Monday, November 12, 2007

Discovering Galileo

It seems that some of our politicians have woken up to the fact that we are funding a fucking massive white elephant. Well, they've woken up to the funding of one of the fucking massive white elephants. [Emphasis mine.]
Ministers should call a halt to British involvement in a £10 billion European satellite navigation system until it can be proven to represent value for money, MPs say.

Gwyneth Dunwoody, the chairman of the committee, said: "The Government must stop this folly and endeavour to bring the European Commission to its senses.

Yeah, good luck with that, love.
"The EU now appears to be sleep-walking into a further vast financial commitment to Galileo which is likely to take the public funding for the project to £10 billion, without any realistic assessment of its costs and benefits.

"We must have independent and up-to-date evidence that proceeding with Galileo is worthwhile, and if it can be demonstrated that Galileo offers good value for tax-payers' money. Any decision on funding must be based on sound management of European Union budgets."

Well, let us leave aside the fact that "sound management" and "European Union budgets" are not concepts that sit tremendously well together, and see if we have "any up-to-date evidence" as to whether or not "proceeding with Galileo is worthwhile" or whether it "offers good value for tax-payers' money", shall we?
The Government originally signed up to Galileo on the basis that taxpayers would finance the first four satellites, and industry would pay for two thirds of the costs of the next 26 in a public-private partnership (PPP).

However, a proposed PPP deal collapsed this year. Only one test satellite has so far been launched.

Right. So, the private sector has actually assessed whether Galileo is good value for money, and they have run a fucking mile. So, what do we think?

That's right: it's going to be astronomically expensive and a total fucking disaster. Run! Run for the hills!

Unfortunately, as Timmy points out, this isn't about value for money or even utility.
It’s a political project dear: it’s not amenable to standard cost benefit analysis. Big important people have their own GPS systems. The EU is big and important, thus it will have a GPS system. It’s dick waving, not rational.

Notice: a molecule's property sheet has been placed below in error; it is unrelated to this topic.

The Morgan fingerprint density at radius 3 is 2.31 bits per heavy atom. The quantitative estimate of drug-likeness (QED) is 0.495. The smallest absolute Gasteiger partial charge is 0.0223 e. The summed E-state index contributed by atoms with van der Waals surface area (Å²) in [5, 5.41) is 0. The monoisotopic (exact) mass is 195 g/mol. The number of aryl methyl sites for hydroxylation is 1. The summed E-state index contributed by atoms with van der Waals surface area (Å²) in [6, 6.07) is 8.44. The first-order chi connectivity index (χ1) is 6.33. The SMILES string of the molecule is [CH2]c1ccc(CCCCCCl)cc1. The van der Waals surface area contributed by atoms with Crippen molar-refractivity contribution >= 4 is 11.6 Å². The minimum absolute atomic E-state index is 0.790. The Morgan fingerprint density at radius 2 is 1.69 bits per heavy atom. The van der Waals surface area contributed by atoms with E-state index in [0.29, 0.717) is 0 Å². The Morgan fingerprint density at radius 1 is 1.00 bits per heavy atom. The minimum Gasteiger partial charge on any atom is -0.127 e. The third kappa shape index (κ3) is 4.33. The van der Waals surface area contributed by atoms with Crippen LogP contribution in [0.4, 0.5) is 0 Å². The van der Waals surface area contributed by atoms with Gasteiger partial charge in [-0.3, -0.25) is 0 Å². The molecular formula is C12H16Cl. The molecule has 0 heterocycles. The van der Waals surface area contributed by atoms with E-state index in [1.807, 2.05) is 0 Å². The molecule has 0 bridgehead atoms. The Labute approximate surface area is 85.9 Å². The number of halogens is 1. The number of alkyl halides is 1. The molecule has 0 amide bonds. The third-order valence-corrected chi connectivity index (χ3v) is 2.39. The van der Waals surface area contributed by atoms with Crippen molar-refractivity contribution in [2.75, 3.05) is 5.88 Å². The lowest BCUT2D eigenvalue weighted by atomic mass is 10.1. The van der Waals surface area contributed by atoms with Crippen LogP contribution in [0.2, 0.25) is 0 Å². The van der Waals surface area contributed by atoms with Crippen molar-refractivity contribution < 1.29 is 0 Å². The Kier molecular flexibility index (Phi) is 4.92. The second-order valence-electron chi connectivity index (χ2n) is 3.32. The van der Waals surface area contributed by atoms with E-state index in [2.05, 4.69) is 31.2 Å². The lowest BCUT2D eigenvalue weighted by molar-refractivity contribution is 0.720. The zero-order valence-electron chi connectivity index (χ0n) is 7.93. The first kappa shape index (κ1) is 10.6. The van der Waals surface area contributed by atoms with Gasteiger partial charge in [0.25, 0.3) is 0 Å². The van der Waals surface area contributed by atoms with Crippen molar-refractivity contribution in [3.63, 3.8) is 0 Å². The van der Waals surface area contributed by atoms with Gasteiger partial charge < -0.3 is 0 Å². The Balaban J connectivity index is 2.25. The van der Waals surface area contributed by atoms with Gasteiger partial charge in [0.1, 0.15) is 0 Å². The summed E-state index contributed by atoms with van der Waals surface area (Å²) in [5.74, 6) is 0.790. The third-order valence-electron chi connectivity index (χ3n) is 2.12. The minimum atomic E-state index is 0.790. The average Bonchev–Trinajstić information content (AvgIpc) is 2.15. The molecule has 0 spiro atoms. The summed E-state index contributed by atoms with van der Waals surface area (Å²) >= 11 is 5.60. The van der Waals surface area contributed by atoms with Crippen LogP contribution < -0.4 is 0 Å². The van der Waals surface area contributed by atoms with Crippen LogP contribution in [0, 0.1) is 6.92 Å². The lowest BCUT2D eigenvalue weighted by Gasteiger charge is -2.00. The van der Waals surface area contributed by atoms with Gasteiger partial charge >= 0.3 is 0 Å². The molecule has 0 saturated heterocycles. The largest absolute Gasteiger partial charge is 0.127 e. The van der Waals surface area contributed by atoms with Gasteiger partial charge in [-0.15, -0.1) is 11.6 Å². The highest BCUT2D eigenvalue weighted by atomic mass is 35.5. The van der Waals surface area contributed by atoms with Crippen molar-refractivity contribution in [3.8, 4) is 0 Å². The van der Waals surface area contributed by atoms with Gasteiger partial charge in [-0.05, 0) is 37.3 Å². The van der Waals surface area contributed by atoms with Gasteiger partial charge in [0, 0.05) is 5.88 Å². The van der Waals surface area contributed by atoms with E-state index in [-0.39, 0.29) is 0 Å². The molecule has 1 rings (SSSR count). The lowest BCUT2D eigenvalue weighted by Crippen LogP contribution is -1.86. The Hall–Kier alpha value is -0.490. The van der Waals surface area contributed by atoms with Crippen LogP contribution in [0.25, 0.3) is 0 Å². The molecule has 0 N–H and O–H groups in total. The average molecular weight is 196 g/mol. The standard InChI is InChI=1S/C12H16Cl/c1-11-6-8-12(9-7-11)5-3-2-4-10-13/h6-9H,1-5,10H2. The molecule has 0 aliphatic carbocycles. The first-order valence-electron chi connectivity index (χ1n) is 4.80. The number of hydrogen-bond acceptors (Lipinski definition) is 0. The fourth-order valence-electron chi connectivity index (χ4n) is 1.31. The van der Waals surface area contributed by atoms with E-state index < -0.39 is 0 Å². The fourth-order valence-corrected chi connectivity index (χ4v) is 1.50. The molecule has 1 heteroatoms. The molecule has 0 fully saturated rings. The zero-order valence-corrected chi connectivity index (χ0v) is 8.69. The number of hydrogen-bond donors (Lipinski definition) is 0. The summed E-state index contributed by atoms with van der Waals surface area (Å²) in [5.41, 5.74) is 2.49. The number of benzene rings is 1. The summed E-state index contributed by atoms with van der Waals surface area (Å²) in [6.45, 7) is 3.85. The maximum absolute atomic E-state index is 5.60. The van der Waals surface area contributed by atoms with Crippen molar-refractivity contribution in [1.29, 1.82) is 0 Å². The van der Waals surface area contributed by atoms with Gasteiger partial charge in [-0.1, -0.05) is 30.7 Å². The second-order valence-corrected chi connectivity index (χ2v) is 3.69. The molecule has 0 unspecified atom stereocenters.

A bit like the Olympics really: the Olympics iiiinnnnn spaaaaaaaaaace...

UPDATE: EU Referendum sums up the problems.
However—and here is the rub—with the adoption of the Lisbon treaty which brings with it a space policy and an EU competence, the EU commission can go ahead with the project, on the basis of a qualified majority vote. This is on the basis of the British government (i.e., us, the taxpayers) financing 17 percent of the total costs, with two thirds of the voting members making no contribution at all to a project which, over term could cost at least £10 billion.

Thus, while the Committee's report makes highly entertaining reading, and listening to Dunwoody is even more entertaining, what they say or think makes not a blind bit of difference - the grand projet will go ahead anyway. Our role is simply to pay the bills.

Can we leave yet?


Pogo said...

The likelyhood is, of course, that Galileo will be "cost justified" by becoming the reference source for the proposed EU-wide road-pricing scheme.

Bill Sticker said...

As Pogo points out, no Galileo, no road pricing via GPS, no tax. Oh dear, what a shame, how sad.



Anonymous said...

The EU will/must pay ANY price for this system because their future police state depends on it, and Of course the EU commisars are Yank haters who would far rather suck up to those 'freedom loving Chinese' that the evil Americans. You will notice that the major financial winners of the Galileo system would be the French, funny that, Eh? To the French, the EU is there for the sole benefit of the French! They want a Euro army BUT they want to be in charge AND they want it to use French weapons AND they want to run the HQ from guess where? Yep, France! The French put the interests of the FRENCH first and last.
It seems that the French dream of ruling Europe is coming true? In truth the Galileo system is a direct subsidy for the French aerospace industry to the tune of billions(of our money of course)!

Anonymous said...


Guess who gets loads of work launching the sattelites into space? Yep you guessed it, ESA!(french) Billions of Euros in direct subsidy to the French! they must be pissing themselves at our stupidity.

Anonymous said...

There was a British space program from 1958 to late 1971. Prospero, a British satellite, launched by a British rocket from Woomera is still up there. The program was successful and needless to say carried out on a shoestring budget. It was cancelled by Heath just as the useful space age was taking off (pun intended).

If we'd spent a fraction of the money we've wasted on the EU, on our own space program since 1971 it would have done wonders for our knowledge, sense of adventure, industry, jobs and profit.

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